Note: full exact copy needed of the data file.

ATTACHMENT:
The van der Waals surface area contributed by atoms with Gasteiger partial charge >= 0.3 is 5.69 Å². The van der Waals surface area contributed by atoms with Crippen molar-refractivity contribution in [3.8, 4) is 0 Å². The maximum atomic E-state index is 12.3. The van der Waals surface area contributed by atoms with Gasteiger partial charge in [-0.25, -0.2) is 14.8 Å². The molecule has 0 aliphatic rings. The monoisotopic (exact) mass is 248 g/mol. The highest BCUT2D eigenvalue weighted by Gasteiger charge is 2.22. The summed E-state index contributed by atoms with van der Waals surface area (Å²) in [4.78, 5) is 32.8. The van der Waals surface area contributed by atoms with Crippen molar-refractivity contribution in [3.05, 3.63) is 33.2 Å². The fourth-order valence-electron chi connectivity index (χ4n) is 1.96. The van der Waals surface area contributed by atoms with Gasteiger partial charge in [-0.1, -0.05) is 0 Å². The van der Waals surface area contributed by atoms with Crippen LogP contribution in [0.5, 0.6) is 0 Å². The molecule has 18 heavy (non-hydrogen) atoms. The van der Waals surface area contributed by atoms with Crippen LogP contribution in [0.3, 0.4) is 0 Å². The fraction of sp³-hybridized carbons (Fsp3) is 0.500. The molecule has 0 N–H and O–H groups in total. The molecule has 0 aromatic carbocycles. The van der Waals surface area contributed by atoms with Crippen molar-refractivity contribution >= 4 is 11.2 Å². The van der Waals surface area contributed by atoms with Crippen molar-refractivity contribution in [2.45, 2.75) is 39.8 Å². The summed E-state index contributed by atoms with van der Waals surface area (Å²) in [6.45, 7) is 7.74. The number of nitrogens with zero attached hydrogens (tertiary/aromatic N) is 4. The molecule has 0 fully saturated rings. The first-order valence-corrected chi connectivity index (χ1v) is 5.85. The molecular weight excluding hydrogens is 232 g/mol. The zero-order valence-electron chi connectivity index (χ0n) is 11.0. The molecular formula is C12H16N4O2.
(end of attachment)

The van der Waals surface area contributed by atoms with Gasteiger partial charge >= 0.3 is 5.69 Å². The van der Waals surface area contributed by atoms with Crippen molar-refractivity contribution in [3.8, 4) is 0 Å². The maximum atomic E-state index is 12.3. The van der Waals surface area contributed by atoms with Gasteiger partial charge in [-0.25, -0.2) is 14.8 Å². The molecule has 0 aliphatic rings. The monoisotopic (exact) mass is 248 g/mol. The highest BCUT2D eigenvalue weighted by Gasteiger charge is 2.22. The summed E-state index contributed by atoms with van der Waals surface area (Å²) in [4.78, 5) is 32.8. The van der Waals surface area contributed by atoms with Crippen molar-refractivity contribution in [3.05, 3.63) is 33.2 Å². The fourth-order valence-electron chi connectivity index (χ4n) is 1.96. The van der Waals surface area contributed by atoms with Gasteiger partial charge in [-0.1, -0.05) is 0 Å². The van der Waals surface area contributed by atoms with Crippen LogP contribution in [0.5, 0.6) is 0 Å². The molecule has 18 heavy (non-hydrogen) atoms. The van der Waals surface area contributed by atoms with Crippen LogP contribution in [0.3, 0.4) is 0 Å². The fraction of sp³-hybridized carbons (Fsp3) is 0.500. The molecule has 0 N–H and O–H groups in total. The molecule has 0 aromatic carbocycles. The van der Waals surface area contributed by atoms with Crippen molar-refractivity contribution >= 4 is 11.2 Å². The van der Waals surface area contributed by atoms with Crippen molar-refractivity contribution in [2.45, 2.75) is 39.8 Å². The summed E-state index contributed by atoms with van der Waals surface area (Å²) in [6.45, 7) is 7.74. The number of nitrogens with zero attached hydrogens (tertiary/aromatic N) is 4. The molecule has 0 fully saturated rings. The first-order valence-corrected chi connectivity index (χ1v) is 5.85. The molecular weight excluding hydrogens is 232 g/mol. The zero-order valence-electron chi connectivity index (χ0n) is 11.0. The molecular formula is C12H16N4O2.